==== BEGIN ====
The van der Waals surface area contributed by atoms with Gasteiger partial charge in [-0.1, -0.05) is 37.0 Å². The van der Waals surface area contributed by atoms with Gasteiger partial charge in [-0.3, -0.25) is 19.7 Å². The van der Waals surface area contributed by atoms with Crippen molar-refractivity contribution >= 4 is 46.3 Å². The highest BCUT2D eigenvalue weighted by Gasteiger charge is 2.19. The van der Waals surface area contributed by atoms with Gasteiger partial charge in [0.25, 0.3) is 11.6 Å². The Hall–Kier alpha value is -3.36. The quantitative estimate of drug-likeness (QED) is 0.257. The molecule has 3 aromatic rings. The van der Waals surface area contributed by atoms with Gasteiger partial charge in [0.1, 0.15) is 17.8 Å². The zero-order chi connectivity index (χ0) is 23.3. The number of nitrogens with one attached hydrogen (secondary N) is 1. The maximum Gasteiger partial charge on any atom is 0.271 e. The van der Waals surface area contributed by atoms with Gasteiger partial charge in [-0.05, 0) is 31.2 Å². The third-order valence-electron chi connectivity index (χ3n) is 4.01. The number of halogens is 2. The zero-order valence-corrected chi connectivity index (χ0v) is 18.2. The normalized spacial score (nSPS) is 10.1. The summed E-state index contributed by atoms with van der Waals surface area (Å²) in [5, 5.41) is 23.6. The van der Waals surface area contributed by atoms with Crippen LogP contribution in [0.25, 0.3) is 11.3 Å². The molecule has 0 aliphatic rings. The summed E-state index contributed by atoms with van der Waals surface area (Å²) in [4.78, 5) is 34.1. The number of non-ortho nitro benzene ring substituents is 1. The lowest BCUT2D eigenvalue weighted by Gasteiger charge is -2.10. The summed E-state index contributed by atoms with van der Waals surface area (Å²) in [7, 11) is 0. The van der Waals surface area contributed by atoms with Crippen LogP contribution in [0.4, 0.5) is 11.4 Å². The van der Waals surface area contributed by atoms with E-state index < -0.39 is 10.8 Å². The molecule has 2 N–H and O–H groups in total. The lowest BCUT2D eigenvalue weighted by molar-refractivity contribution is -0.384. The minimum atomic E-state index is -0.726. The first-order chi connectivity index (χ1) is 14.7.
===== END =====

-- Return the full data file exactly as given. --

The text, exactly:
The van der Waals surface area contributed by atoms with Gasteiger partial charge in [-0.1, -0.05) is 37.0 Å². The van der Waals surface area contributed by atoms with Gasteiger partial charge in [-0.3, -0.25) is 19.7 Å². The van der Waals surface area contributed by atoms with Crippen molar-refractivity contribution >= 4 is 46.3 Å². The highest BCUT2D eigenvalue weighted by Gasteiger charge is 2.19. The van der Waals surface area contributed by atoms with Gasteiger partial charge in [0.25, 0.3) is 11.6 Å². The Hall–Kier alpha value is -3.36. The quantitative estimate of drug-likeness (QED) is 0.257. The molecule has 3 aromatic rings. The van der Waals surface area contributed by atoms with Gasteiger partial charge in [0.1, 0.15) is 17.8 Å². The zero-order chi connectivity index (χ0) is 23.3. The number of nitrogens with one attached hydrogen (secondary N) is 1. The maximum Gasteiger partial charge on any atom is 0.271 e. The van der Waals surface area contributed by atoms with Gasteiger partial charge in [-0.05, 0) is 31.2 Å². The third-order valence-electron chi connectivity index (χ3n) is 4.01. The number of halogens is 2. The zero-order valence-corrected chi connectivity index (χ0v) is 18.2. The normalized spacial score (nSPS) is 10.1. The summed E-state index contributed by atoms with van der Waals surface area (Å²) in [5, 5.41) is 23.6. The van der Waals surface area contributed by atoms with Crippen LogP contribution in [0.25, 0.3) is 11.3 Å². The molecule has 0 aliphatic rings. The summed E-state index contributed by atoms with van der Waals surface area (Å²) in [4.78, 5) is 34.1. The number of non-ortho nitro benzene ring substituents is 1. The lowest BCUT2D eigenvalue weighted by Gasteiger charge is -2.10. The summed E-state index contributed by atoms with van der Waals surface area (Å²) in [7, 11) is 0. The van der Waals surface area contributed by atoms with Crippen LogP contribution in [0.4, 0.5) is 11.4 Å². The van der Waals surface area contributed by atoms with E-state index < -0.39 is 10.8 Å². The molecule has 2 N–H and O–H groups in total. The lowest BCUT2D eigenvalue weighted by molar-refractivity contribution is -0.384. The minimum atomic E-state index is -0.726. The first-order chi connectivity index (χ1) is 14.7.